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setting class path problem

 
Raj kalaria
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Hi

i am installing java. and as far as my i know all machines should have a variable call CLASSPATH already defined

but in this machine which i am installing wont have that CLASSPATH variable

so i made a new entry
CLASSPATH = ,

( it will just have the above single comma)

but when i run a simple hello world program
it still gives me class not found error

can some please help
 
jiju ka
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Below is an example to set classpath
set CLASSPATH=.;C:\Program Files\SQLLIB\java\db2java.zip;C:\Program Files\SQLLIB\java\runtime.zip;C:\Program Files\sqllib\bin;%CLASSPATH%;.

Your classpath should point to the place where your classes are residing.
[ November 17, 2005: Message edited by: jiju ka ]
 
Raj kalaria
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thank you

Raj
 
jiju ka
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If you are using jdk 1.4 please look here http://java.sun.com/j2se/1.4.2/install.html
 
paul wheaton
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A comma? That's new to me.

What o/s are you using?
 
Jesper de Jong
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Raj,

No, every machine does not have to have a CLASSPATH variable set.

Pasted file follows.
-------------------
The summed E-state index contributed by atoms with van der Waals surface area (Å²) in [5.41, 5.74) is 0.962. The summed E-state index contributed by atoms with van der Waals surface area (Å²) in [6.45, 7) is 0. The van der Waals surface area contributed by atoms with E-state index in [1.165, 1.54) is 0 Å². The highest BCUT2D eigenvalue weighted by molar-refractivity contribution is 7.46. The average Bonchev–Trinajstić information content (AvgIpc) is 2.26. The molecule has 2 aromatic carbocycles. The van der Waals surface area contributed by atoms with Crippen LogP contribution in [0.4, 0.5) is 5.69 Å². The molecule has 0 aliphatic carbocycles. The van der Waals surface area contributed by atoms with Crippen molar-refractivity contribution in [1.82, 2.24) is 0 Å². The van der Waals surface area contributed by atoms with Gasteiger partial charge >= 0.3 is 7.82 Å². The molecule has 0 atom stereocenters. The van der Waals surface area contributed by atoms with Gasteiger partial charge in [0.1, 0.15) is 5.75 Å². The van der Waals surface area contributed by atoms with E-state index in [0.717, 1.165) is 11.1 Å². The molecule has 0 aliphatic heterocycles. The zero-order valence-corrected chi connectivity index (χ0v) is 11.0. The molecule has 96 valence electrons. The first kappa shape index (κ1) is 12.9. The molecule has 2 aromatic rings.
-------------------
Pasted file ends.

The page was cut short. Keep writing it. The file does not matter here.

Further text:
Which operating system are you using? Setting classpath to "," (comma) is almost certainly wrong.

If you do not set the CLASSPATH variable at all, Java will use the current directory as the classpath by default (which means, it will only search in the current directory for packages and class files).

Sometimes you need to have Java look in more places than just the current directory. In that case, it's best to specify the classpath on the command line when you're starting your Java program, like this (example):

java -classpath C:\oracle\ora92\jdbc\lib\ojdbc14.jar;. MyClassName

Note the ";.". This includes the current directory, which is denoted by "." (dot, not comma!).

Doing it like this is better than setting the global CLASSPATH variable, because the CLASSPATH variable influences every Java program running on your computer, and not just the program that the settings are relevant for.

For more information, see the following pages:
How Classes are Found
Setting the class path
[ November 18, 2005: Message edited by: Jesper de Jong ]
 
It is sorta covered in the JavaRanch Style Guide.
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